In the reserve category, Colton McCartney netted $16,000 for heavyweight beef; Carsyn Woodin received $10,000 for heavyweight swine; Jimm Casas took in $8,000 for heavyweight lamb Charlsie Harris received $8,000 for lightweight goat; Heather Haines netted $8,000 for her rabbit; and Donnie Soward took in $15,000 for his poultry.
Association board members said changes and improvements to the venue were largely due to the huge crowds that flocked to the event Saturday.
Board member Clint Walker said the expanded show ring allows more room to bring in animals, and the new bleachers provide a measure of comfort for livestock show faithfuls.
“We were in poor shape before, seating 75, and with our new bleachers we double our seating capacity,” Walker said. “Our improvements are great because they make things better for both kids and parents.”
Board member Carl Almendarez agreed the great thing about the show is that it keeps getting better year after year.
“Every year it’s a little more impressive—and bigger,” he said. “In addition to improving on the buildings, we have more kids, more competition, and better scholarships.”
Much of Saturday’s competition area used to be just parking lot, Turner said.
“A lot of that is because of the kids who have helped us in expanding our barn,” the president said, adding that corporate donations from companies such as Access Midstream made things like bleacher expansion possible.
Back to little Taber Garcia: Her father, Chuck Garcia, runs a local construction business. He said Taber is continuing a proud family tradition by competing.
“This was the first year she was eligible to do it,” Chuck Garcia said. “Her mom grew up showing animals here.”
Chuck Garcia has been married to Taber’s mom, Marnie Garcia, for 20 years. The two of them (through a two-year process) adopted Taber when she was ten months old.
Taber was born in China. Her parents adopted her though an international agency at six months old. They adopted her older brother, Carter Garcia, 15, from Russia when he was six months old.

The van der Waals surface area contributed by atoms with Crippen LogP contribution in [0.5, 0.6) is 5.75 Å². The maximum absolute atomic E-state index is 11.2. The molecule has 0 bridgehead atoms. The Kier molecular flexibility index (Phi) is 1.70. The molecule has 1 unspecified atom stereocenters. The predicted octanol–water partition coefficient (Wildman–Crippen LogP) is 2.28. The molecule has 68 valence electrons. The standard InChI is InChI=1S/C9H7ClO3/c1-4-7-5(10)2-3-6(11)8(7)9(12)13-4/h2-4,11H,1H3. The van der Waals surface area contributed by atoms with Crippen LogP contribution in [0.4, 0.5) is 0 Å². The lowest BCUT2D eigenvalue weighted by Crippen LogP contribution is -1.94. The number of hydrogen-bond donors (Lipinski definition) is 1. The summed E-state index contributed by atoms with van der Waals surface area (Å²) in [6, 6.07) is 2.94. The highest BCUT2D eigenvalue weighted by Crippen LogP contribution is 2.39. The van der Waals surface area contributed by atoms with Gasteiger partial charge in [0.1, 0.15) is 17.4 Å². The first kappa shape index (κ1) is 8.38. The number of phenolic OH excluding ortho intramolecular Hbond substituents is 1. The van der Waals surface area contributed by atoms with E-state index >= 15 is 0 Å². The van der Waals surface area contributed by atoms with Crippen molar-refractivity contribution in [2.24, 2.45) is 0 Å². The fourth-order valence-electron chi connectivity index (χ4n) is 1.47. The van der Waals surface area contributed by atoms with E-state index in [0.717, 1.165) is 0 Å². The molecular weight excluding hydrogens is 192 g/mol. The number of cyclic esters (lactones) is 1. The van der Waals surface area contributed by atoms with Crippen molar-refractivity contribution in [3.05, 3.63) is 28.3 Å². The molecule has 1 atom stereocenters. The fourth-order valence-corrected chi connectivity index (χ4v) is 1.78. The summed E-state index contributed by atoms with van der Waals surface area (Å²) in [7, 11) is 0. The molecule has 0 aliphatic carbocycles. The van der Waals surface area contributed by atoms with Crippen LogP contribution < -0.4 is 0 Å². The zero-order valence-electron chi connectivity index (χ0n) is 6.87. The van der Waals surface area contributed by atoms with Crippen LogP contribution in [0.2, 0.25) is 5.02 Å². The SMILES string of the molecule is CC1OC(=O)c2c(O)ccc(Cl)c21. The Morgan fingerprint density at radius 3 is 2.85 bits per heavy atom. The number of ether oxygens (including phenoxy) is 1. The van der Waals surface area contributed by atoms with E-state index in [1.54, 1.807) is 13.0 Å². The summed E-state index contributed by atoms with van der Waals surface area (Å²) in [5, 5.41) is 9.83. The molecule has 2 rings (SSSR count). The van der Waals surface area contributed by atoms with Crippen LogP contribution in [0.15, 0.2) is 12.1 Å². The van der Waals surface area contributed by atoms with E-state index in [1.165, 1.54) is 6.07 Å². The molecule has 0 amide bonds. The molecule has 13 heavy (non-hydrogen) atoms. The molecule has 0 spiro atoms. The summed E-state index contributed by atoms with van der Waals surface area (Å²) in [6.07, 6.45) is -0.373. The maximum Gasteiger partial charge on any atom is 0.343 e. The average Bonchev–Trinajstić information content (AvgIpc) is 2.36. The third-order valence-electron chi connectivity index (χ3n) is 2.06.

The family has three show lambs, Too Tall, Climber and Timmy. Too Tall is the biggest of the bunch.
She’s going to miss having Two Tall around, but Taber’s parents say they’ll buy her a new lamb to show around summertime.
As her diminutive stature might indicate, Taber is avid in gymnastics. She also loves barrel racing on quarter horses, volleyball, painting and drawing and math.
Right now she is on the 4s on the multiplication table.
“It’s fun, and you can learn more stuff,” she said. “I’m the only one in my class that can do times 4.”
And she adores horses. She recently won a belt buckle barrel racing in the local rodeo. Her horse is 14—older than her. She also won first place and third place for trampoline at a gymnastics competition in Hallettsville.
“They’re sweet,” Taber said. “They’re nice. I walk them around and we jump them. Plus, bunnies! I like them! And dogs!”
After school, she gets to work on her animals, usually from 3:30 to 6:30 p.m.
As far as her life is concerned, Taber said she really loves living on a ranch with loving parents and horses and lambs to hang out with.
And when she grows up?
“I want to be a rodeo star!” Taber said.
Reporter Ben Tinsley can be contacted by email at firstname.lastname@example.org or by phone at 361-786-3022. Tinsley can also be followed on Twitter at http://www.twitter.com/BenTinsley or on Facebook, http://www.facebook.com/ben.tinsley.12.